In a matter of weeks, COVID-19 has completely changed the landscape of the UK. Whether it’s how people live out their day-to-day lives, or the fundamental principles that constitute the way we are governed, life is barely recognisable.
However, despite this, a change made to the UK’s abortion laws announced by the Department of Health and Social Care (DHSC) on 23 March 2020, came to many as a surprise. Some pro-life groups expressed their dismay calling the changes ‘wholly unacceptable,’ while medical professionals and organisations welcomed them.
However, the document was quickly redacted. A statement then appeared on the gov.uk website, reading: “The information on this page has been removed because it was published in error. This was published in error. There will be no changes to abortion regulations.”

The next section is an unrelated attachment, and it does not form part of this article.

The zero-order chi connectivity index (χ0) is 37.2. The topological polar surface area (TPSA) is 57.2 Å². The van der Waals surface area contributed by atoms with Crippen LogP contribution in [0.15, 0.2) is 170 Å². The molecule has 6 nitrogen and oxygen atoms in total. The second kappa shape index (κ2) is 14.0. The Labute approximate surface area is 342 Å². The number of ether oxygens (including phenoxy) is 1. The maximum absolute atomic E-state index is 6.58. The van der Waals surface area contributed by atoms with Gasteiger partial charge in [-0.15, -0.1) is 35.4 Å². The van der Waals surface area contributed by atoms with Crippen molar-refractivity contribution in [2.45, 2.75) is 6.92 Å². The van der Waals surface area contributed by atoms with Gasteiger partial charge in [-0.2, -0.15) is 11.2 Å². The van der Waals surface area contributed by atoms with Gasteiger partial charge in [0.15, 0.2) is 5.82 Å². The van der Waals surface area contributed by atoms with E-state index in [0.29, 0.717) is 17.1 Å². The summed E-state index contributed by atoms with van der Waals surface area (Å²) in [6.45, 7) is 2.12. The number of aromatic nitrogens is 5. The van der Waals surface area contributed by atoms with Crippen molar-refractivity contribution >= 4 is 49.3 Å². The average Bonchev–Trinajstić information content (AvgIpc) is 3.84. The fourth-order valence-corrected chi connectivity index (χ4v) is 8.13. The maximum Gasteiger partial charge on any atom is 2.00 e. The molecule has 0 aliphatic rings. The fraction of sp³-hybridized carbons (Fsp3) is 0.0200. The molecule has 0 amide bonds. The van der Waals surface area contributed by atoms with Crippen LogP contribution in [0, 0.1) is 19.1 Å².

MPs and medical professionals were confused at the sudden withdrawal of the legislation. Angered they demanded answers from the government. A week later, the government changed its stance again…
The emergency measures brought in outlined ‘temporary approval’ for women to take abortion medication (mifepristone and misoprostol) while in their homes. This was permitted with a consultation from a doctor via phone or video link. The measures also approved doctor’s homes as places where the abortion pills could be prescribed.
The document outlining the measures read: “The secretary of state for health and social care has approved two temporary measures in England to limit the transmission of coronavirus (Covid-19) and ensure continued access to early medical abortion services.”